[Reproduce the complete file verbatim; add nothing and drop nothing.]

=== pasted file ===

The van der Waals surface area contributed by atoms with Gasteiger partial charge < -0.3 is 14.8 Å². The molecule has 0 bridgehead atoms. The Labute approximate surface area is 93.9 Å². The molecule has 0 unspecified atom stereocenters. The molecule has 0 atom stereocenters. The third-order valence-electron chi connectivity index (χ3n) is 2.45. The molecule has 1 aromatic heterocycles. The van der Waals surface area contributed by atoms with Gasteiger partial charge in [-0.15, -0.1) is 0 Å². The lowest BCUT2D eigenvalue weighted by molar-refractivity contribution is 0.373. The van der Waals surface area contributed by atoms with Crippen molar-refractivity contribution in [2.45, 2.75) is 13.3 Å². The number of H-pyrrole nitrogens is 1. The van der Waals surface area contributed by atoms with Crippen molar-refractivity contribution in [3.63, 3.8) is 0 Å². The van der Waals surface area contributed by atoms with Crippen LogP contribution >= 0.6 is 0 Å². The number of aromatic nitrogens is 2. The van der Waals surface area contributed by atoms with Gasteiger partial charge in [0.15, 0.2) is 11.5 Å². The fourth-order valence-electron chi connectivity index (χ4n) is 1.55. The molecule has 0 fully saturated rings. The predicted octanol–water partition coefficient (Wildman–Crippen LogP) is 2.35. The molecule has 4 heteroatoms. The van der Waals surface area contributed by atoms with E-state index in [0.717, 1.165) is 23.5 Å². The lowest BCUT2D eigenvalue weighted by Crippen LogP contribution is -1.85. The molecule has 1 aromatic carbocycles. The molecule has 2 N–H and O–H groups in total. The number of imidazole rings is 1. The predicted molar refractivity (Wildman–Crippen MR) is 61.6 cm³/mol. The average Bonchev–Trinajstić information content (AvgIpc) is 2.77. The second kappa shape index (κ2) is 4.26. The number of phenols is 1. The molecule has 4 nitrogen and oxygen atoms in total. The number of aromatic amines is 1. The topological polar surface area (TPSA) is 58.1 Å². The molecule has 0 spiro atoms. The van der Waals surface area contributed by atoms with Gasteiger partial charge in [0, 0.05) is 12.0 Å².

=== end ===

The van der Waals surface area contributed by atoms with Gasteiger partial charge < -0.3 is 14.8 Å². The molecule has 0 bridgehead atoms. The Labute approximate surface area is 93.9 Å². The molecule has 0 unspecified atom stereocenters. The molecule has 0 atom stereocenters. The third-order valence-electron chi connectivity index (χ3n) is 2.45. The molecule has 1 aromatic heterocycles. The van der Waals surface area contributed by atoms with Gasteiger partial charge in [-0.15, -0.1) is 0 Å². The lowest BCUT2D eigenvalue weighted by molar-refractivity contribution is 0.373. The van der Waals surface area contributed by atoms with Crippen molar-refractivity contribution in [2.45, 2.75) is 13.3 Å². The number of H-pyrrole nitrogens is 1. The van der Waals surface area contributed by atoms with Crippen molar-refractivity contribution in [3.63, 3.8) is 0 Å². The van der Waals surface area contributed by atoms with Crippen LogP contribution >= 0.6 is 0 Å². The number of aromatic nitrogens is 2. The van der Waals surface area contributed by atoms with Gasteiger partial charge in [0.15, 0.2) is 11.5 Å². The fourth-order valence-electron chi connectivity index (χ4n) is 1.55. The molecule has 0 fully saturated rings. The predicted octanol–water partition coefficient (Wildman–Crippen LogP) is 2.35. The molecule has 4 heteroatoms. The van der Waals surface area contributed by atoms with E-state index in [0.717, 1.165) is 23.5 Å². The lowest BCUT2D eigenvalue weighted by Crippen LogP contribution is -1.85. The molecule has 1 aromatic carbocycles. The molecule has 2 N–H and O–H groups in total. The number of imidazole rings is 1. The predicted molar refractivity (Wildman–Crippen MR) is 61.6 cm³/mol. The average Bonchev–Trinajstić information content (AvgIpc) is 2.77. The second kappa shape index (κ2) is 4.26. The number of phenols is 1. The molecule has 4 nitrogen and oxygen atoms in total. The number of aromatic amines is 1. The topological polar surface area (TPSA) is 58.1 Å². The molecule has 0 spiro atoms. The van der Waals surface area contributed by atoms with Gasteiger partial charge in [0, 0.05) is 12.0 Å².